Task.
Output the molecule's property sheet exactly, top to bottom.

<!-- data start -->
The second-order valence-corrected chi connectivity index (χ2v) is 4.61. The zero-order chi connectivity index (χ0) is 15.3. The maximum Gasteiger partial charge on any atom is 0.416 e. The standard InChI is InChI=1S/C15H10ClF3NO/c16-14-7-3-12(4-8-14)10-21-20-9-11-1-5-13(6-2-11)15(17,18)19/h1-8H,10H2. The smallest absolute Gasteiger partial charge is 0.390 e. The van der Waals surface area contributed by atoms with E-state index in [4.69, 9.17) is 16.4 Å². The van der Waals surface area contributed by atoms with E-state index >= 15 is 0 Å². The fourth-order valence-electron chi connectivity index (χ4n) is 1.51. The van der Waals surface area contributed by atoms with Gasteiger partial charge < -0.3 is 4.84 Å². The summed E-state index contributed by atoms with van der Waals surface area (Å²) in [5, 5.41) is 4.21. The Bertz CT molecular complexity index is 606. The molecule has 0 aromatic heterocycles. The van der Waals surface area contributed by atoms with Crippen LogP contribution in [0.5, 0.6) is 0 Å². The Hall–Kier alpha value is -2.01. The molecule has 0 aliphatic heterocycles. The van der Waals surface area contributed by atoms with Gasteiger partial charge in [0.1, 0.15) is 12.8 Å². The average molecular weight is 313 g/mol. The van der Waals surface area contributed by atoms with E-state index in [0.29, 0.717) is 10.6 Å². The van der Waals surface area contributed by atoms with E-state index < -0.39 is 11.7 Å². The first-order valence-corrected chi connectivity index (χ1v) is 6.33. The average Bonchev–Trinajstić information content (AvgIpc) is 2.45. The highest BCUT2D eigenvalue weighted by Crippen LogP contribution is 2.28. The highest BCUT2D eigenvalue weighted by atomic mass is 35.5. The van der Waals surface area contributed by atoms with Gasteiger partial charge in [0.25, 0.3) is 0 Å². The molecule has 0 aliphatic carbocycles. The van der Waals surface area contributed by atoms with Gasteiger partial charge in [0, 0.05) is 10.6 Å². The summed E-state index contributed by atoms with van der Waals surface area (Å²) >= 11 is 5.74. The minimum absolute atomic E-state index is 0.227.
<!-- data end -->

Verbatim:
The second-order valence-corrected chi connectivity index (χ2v) is 4.61. The zero-order chi connectivity index (χ0) is 15.3. The maximum Gasteiger partial charge on any atom is 0.416 e. The standard InChI is InChI=1S/C15H10ClF3NO/c16-14-7-3-12(4-8-14)10-21-20-9-11-1-5-13(6-2-11)15(17,18)19/h1-8H,10H2. The smallest absolute Gasteiger partial charge is 0.390 e. The van der Waals surface area contributed by atoms with E-state index in [4.69, 9.17) is 16.4 Å². The van der Waals surface area contributed by atoms with E-state index >= 15 is 0 Å². The fourth-order valence-electron chi connectivity index (χ4n) is 1.51. The van der Waals surface area contributed by atoms with Gasteiger partial charge < -0.3 is 4.84 Å². The summed E-state index contributed by atoms with van der Waals surface area (Å²) in [5, 5.41) is 4.21. The Bertz CT molecular complexity index is 606. The molecule has 0 aromatic heterocycles. The van der Waals surface area contributed by atoms with Crippen LogP contribution in [0.5, 0.6) is 0 Å². The Hall–Kier alpha value is -2.01. The molecule has 0 aliphatic heterocycles. The van der Waals surface area contributed by atoms with Gasteiger partial charge in [0.1, 0.15) is 12.8 Å². The average molecular weight is 313 g/mol. The van der Waals surface area contributed by atoms with E-state index in [0.29, 0.717) is 10.6 Å². The van der Waals surface area contributed by atoms with E-state index < -0.39 is 11.7 Å². The first-order valence-corrected chi connectivity index (χ1v) is 6.33. The average Bonchev–Trinajstić information content (AvgIpc) is 2.45. The highest BCUT2D eigenvalue weighted by Crippen LogP contribution is 2.28. The highest BCUT2D eigenvalue weighted by atomic mass is 35.5. The van der Waals surface area contributed by atoms with Gasteiger partial charge in [0.25, 0.3) is 0 Å². The molecule has 0 aliphatic carbocycles. The van der Waals surface area contributed by atoms with Gasteiger partial charge in [0, 0.05) is 10.6 Å². The summed E-state index contributed by atoms with van der Waals surface area (Å²) >= 11 is 5.74. The minimum absolute atomic E-state index is 0.227.